Whales will be safe from the harpoons for a second consecutive year as two of Iceland’s whaling companies will not be hunting again this summer.
This is great news for the population of Fin whales – the second largest animal on Earth – which had previously been harpooned in Iceland for specific exportation to the whale meat market in Japan, the International Fund for Animal Welfare (IFAW) has reported.
According to Icelandic media reports, and IFAW, fin whaling crusader and Chief Executive of Iceland’s only fin whaling company Hvalur – Kristjan Loftsson – cited export difficulties with Japan as well as current COVID-19 restrictions in Iceland as reasons not to use his harpoons again this summer.
Gunnar Bergmann Jonsson, Managing Director of minke whaling company IP-Utgerd, told news agency AFP whaling was no longer financially viable and that he was stopping minke whaling for good.
More than 1,500 Fin whales have been killed in Iceland since 2003 – the year the country resumed commercial whaling after a 13-year hiatus – often hunted not only for the meat market but to feed curious tourists in the country.
IFAW’s Marine Conservation Programme Director Patrick Ramage said: “It is now clear that what we are seeing is the end of Icelandic whaling, which is good news for whales, good news for Iceland and good news for marine conservation worldwide.
“IFAW salutes and commends our long-time partners and friends in Iceland who have been working to end the cruel and wasteful killing of fin whales and minke whales in Icelandic waters and to end consumption of whale meat by international tourists.”
IFAW has worked with Icelanders since this time to promote responsible whale watching as an alternative to the cruelty of whaling.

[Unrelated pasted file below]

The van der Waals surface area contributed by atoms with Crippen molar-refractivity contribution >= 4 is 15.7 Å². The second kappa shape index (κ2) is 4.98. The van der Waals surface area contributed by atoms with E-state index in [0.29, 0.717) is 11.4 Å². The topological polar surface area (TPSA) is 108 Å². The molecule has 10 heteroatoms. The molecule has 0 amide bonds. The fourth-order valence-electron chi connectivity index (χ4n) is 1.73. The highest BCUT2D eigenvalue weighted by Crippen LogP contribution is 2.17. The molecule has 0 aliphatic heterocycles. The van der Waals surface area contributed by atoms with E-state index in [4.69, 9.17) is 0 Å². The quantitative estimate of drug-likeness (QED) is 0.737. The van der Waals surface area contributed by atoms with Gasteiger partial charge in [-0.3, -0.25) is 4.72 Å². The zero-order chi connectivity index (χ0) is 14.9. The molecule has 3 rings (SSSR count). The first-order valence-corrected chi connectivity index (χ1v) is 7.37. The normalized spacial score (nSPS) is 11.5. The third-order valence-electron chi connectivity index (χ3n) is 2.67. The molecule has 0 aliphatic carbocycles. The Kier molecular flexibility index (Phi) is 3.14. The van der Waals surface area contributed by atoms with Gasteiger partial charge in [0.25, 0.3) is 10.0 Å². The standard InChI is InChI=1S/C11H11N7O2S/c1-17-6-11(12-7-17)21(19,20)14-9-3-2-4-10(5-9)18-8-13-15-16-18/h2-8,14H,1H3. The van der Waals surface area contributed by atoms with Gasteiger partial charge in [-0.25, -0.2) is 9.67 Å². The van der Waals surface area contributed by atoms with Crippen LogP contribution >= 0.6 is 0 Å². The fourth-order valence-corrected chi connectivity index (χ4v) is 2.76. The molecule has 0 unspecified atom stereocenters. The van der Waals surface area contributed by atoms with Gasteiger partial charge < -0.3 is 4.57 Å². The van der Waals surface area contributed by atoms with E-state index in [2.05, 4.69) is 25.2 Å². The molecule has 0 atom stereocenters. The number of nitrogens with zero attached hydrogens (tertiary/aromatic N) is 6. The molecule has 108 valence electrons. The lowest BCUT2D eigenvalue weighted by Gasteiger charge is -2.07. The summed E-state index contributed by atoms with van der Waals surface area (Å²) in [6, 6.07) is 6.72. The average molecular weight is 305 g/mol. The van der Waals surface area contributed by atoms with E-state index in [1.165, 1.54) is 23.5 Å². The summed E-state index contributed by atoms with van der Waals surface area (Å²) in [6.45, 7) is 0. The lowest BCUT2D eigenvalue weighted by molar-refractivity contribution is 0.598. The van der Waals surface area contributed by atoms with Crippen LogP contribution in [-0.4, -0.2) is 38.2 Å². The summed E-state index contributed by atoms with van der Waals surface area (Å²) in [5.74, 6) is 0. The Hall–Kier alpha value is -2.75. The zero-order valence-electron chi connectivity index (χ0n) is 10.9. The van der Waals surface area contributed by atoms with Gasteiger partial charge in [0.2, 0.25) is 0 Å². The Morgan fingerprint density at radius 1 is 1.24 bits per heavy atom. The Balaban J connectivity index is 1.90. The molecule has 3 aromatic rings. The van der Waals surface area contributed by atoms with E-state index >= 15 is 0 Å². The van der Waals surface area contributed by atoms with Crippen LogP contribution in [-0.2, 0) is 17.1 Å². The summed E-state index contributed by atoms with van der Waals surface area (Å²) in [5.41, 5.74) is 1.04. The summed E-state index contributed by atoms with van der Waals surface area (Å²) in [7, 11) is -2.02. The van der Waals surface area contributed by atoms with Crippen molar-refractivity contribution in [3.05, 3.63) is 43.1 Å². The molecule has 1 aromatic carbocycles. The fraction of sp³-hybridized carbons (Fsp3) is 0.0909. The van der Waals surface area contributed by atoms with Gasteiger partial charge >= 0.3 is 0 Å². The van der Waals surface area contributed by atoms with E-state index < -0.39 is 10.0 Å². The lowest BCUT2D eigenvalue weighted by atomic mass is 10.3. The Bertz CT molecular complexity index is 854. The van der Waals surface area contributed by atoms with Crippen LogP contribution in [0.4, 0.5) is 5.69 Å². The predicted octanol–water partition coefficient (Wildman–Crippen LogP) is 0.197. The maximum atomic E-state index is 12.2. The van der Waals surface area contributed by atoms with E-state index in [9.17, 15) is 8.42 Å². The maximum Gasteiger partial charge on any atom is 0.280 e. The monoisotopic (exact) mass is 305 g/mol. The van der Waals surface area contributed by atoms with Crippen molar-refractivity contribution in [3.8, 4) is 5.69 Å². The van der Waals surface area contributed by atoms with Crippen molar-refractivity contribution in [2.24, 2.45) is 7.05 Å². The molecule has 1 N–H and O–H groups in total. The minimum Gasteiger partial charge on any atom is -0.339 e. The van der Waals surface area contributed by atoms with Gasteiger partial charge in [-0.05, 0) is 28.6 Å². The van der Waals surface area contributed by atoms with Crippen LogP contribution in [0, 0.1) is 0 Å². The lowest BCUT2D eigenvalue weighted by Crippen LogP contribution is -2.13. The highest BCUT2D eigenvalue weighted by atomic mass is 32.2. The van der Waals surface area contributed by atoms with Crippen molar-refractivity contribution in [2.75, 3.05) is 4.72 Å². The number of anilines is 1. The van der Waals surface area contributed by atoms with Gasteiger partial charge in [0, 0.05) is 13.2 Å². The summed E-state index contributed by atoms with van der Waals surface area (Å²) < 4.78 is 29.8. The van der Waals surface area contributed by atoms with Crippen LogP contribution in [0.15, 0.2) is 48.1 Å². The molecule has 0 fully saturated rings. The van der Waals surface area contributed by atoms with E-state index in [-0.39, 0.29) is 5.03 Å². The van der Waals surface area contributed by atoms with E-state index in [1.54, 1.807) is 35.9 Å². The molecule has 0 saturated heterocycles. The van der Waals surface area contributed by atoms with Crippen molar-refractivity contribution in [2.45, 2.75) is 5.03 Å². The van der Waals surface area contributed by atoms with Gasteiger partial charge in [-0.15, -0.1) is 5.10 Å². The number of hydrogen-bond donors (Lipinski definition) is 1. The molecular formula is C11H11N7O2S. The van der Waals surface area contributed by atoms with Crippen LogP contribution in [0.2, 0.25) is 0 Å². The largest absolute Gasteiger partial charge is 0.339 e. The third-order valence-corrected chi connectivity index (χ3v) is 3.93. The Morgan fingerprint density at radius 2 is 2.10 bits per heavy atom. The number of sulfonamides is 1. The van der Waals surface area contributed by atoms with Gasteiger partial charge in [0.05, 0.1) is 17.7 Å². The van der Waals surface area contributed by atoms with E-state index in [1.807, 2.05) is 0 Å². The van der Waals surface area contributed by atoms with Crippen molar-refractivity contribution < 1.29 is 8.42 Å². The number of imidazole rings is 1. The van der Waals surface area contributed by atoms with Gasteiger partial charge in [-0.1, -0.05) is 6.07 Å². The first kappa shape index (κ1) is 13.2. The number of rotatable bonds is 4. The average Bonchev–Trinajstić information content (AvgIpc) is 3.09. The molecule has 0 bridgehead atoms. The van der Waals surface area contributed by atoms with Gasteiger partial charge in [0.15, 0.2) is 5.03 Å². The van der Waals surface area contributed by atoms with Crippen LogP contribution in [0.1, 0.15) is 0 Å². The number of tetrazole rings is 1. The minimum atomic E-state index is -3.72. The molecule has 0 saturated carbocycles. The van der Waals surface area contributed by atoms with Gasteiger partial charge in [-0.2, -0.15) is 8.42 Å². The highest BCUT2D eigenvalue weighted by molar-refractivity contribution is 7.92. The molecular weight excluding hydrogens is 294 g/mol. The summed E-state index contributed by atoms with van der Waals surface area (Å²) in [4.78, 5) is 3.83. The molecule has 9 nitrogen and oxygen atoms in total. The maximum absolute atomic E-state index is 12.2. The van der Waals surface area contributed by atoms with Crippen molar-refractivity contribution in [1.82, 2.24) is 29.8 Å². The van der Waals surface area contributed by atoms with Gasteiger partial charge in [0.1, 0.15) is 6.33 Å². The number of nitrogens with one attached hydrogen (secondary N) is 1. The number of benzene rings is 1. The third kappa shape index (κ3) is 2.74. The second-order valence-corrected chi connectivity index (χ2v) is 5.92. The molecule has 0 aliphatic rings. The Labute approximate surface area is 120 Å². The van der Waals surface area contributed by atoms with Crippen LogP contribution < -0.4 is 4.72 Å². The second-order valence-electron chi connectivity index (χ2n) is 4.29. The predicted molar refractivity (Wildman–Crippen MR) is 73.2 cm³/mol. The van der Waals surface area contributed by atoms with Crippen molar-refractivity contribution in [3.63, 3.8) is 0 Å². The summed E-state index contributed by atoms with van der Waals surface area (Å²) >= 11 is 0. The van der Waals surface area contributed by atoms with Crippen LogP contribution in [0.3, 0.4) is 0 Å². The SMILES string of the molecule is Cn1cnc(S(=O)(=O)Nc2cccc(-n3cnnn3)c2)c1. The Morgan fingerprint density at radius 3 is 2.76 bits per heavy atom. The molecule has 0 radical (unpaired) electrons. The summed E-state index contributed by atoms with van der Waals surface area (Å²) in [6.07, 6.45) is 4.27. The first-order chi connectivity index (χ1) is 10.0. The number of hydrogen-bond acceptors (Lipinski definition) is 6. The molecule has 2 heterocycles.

Ramage added: “Icelanders themselves are the ones driving the decision to end whaling, for reasons that make sense to them. We are proud to together welcome this milestone and will continue working to advance marine conservation in Icelandic waters and progress Iceland’s world-class whale watching industry.
“From Japan to Iceland, Europe to North America, Australia to Latin America, responsible whale watching is delivering economic benefits and a brighter future to coastal communities worldwide.”
In cooperation with local whale watch operators, IFAW runs a ‘Meet Us Don’t Eat Us’ campaign designed to inform tourists about the reality of whaling and whale meat consumption, as well as a ‘Whale Friendly’ restaurant scheme encouraging restaurants to offer a menu free from whale meat.
Whale watching is one of the top tourist attractions in Iceland, attracting more than 350,000 customers each year and generating almost £17.5 million annually, proving that whales are worth far more to the Icelandic economy alive than dead.